(Busch Stadium) While the St. Louis Cardinals and Cincinnati Reds have had some intense games over the years, don’t expect the fireworks to fly this week between managers David Bell and Mike Shildt.
“I have a lot of respect for Shildty,” said Bell, who was on the Cardinals staff with Shildt in 2017. “The years leading up to that, I got to know him in Spring Training, mainly just being in the same building. Always enjoyed talking baseball with him–very knowledgeable and just had a lot of respect for the way he thought about the game. We got close. We had a close relationship for that year. I certainly follow him and follow this organization, for all the reasons I said. Just all the years spent here, the people I know, and certainly when we come in here you’re competing against him but you have a special eye on them too.”
Bell spent the part of four of his 12 big league seasons playing for St. Louis and then returned for another four in various coaching roles. This will the first time he manages against his former team in Busch Stadium as the earlier “home” series this season for the Cardinals was in Mexico.
“My time here, in St. Louis, as the bench coach, as a player, as a hitting coach was–I’ve spent more time in St. Louis than anywhere else,” Bell said. “When I come here, it still feels like home. The people I’ve met here, the relationships here, is something that mean a lot to me and my family. I have my family here with me and it feels like coming home in a way. But that process as a bench coach, I certainly wouldn’t be in this role or be anywhere near prepared if wasn’t for those three years working with Mike (Matheny).”
And even with the end goal of becoming a manager in mind, Bell has been surprised at just how much the position has offered.
“I think I’ve enjoyed it more than I anticipated,” he said. “I knew I was going to love it, but you’re not sure until you get into the role–just the kind of the grind of the daily schedule and things like that. I have a great staff, the players have been awesome to work with, the front office is great, it’s just overall a really good situation to be in. I think the only surprise is maybe I’ve enjoyed it more than I anticipated.”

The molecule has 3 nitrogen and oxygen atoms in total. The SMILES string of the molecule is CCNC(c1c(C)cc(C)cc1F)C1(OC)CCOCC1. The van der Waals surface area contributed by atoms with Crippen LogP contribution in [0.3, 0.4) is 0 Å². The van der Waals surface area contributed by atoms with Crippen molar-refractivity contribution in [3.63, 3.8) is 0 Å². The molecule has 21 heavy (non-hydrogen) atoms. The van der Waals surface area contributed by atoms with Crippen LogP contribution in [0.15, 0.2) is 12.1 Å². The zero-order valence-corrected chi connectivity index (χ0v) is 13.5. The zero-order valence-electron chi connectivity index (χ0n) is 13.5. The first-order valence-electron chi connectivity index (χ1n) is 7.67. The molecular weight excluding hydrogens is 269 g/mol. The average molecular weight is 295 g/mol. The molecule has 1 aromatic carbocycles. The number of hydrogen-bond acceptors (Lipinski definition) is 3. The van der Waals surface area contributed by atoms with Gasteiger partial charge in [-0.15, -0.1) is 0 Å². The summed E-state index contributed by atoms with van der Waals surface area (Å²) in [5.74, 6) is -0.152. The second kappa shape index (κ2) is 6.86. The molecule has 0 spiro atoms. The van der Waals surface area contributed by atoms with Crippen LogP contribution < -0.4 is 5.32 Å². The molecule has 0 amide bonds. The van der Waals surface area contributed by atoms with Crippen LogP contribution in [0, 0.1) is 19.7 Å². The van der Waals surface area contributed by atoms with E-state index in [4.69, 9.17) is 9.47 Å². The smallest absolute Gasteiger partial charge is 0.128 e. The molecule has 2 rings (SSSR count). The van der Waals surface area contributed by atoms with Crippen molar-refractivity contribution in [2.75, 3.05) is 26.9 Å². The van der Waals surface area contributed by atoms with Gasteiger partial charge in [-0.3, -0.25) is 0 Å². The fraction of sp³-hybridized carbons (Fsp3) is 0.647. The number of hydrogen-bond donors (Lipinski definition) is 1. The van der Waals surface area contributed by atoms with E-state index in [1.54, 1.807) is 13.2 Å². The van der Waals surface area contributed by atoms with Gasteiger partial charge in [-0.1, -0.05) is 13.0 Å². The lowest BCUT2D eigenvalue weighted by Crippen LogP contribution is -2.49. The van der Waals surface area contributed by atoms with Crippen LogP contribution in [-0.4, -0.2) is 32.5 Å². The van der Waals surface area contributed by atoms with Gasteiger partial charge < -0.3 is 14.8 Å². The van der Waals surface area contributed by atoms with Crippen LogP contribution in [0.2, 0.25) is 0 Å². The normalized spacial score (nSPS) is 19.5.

So where does one start when they take over as manager?
“You start building relationships from day one with everyone you possibly can in the organization,” Bell said. “People talk about creating a good environment or create a culture, really to me what that is, is getting to know people. Spending time building relationships, communication, trying to build an environment where people can be who they are and through that, bringing out the best in everyone. That was my goal, that was something early on I recognized would be a difference maker.”
Bell left his role as bench coach with the St. Louis Cardinals after the 2017 season to join the San Francisco Giants as their Vice President of Player Development.
“I could’ve stayed in that job and really enjoyed it for a long time, but now that I’m in this role, I look at that year and realize it made me much more well-rounded,” Bell said. “It made me understand how things work better. It brought out the importance of if I ever did become a manager, how important it was to work well with your front office and collaborate and constantly work with everyone in the whole organization. There’s so many pieces to it, so many parts of what makes a successful organization. From that standpoint, it did broaden my view of what’s important.”
Entering tonight, Cincinnati has a record of 27-32 this season, 6.5 games out in the NL Central.
“We’re really on the brink of creating something that we can sustain for a long time,” Bell said. “Being in this division, I’ve always looked at this team and it’s a solid core of really, it was a solid core of position players, but I recognized early on it’s also a solid core of young arms and young pitchers that were kind of right on the brink. They haven’t had a lot of success, but really right on the brink of a lot of success.
“We added some depth, which allowed us to kind of slot some guys into maybe more natural roles and things like that. I think through creating that depth, a lot of these young arms are blossoming right now. So we’ve added to a strong core with depth, and also with some of the guys we brought in have experience on winning teams. That’s something you can’t teach. That’s been a part of kind of creating a new environment and new expectations for our team.”
photo credit: Brian Stull/STLBaseballWeekly.com